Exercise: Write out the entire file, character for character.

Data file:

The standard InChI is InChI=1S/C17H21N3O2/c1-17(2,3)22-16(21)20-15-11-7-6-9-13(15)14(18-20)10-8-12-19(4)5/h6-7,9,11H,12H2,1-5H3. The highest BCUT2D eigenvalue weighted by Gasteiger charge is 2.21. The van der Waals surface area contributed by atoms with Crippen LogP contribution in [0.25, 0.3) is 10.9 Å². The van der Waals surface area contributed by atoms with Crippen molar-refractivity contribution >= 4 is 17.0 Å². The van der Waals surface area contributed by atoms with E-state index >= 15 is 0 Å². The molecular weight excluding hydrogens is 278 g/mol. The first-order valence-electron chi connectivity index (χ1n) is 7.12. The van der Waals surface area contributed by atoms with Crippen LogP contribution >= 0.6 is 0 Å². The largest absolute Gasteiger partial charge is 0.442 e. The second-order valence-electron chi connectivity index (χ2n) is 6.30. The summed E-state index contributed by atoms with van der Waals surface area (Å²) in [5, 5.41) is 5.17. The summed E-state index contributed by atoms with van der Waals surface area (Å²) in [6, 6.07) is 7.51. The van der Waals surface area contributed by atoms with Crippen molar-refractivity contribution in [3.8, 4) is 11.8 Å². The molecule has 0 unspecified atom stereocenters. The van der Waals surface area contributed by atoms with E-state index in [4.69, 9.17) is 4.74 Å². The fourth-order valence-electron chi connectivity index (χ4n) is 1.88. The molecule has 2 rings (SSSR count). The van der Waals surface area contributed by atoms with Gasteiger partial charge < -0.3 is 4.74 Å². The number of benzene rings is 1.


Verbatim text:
The standard InChI is InChI=1S/C17H21N3O2/c1-17(2,3)22-16(21)20-15-11-7-6-9-13(15)14(18-20)10-8-12-19(4)5/h6-7,9,11H,12H2,1-5H3. The highest BCUT2D eigenvalue weighted by Gasteiger charge is 2.21. The van der Waals surface area contributed by atoms with Crippen LogP contribution in [0.25, 0.3) is 10.9 Å². The van der Waals surface area contributed by atoms with Crippen molar-refractivity contribution >= 4 is 17.0 Å². The van der Waals surface area contributed by atoms with E-state index >= 15 is 0 Å². The molecular weight excluding hydrogens is 278 g/mol. The first-order valence-electron chi connectivity index (χ1n) is 7.12. The van der Waals surface area contributed by atoms with Crippen LogP contribution >= 0.6 is 0 Å². The largest absolute Gasteiger partial charge is 0.442 e. The second-order valence-electron chi connectivity index (χ2n) is 6.30. The summed E-state index contributed by atoms with van der Waals surface area (Å²) in [5, 5.41) is 5.17. The summed E-state index contributed by atoms with van der Waals surface area (Å²) in [6, 6.07) is 7.51. The van der Waals surface area contributed by atoms with Crippen molar-refractivity contribution in [3.8, 4) is 11.8 Å². The molecule has 0 unspecified atom stereocenters. The van der Waals surface area contributed by atoms with E-state index in [4.69, 9.17) is 4.74 Å². The fourth-order valence-electron chi connectivity index (χ4n) is 1.88. The molecule has 2 rings (SSSR count). The van der Waals surface area contributed by atoms with Gasteiger partial charge < -0.3 is 4.74 Å². The number of benzene rings is 1.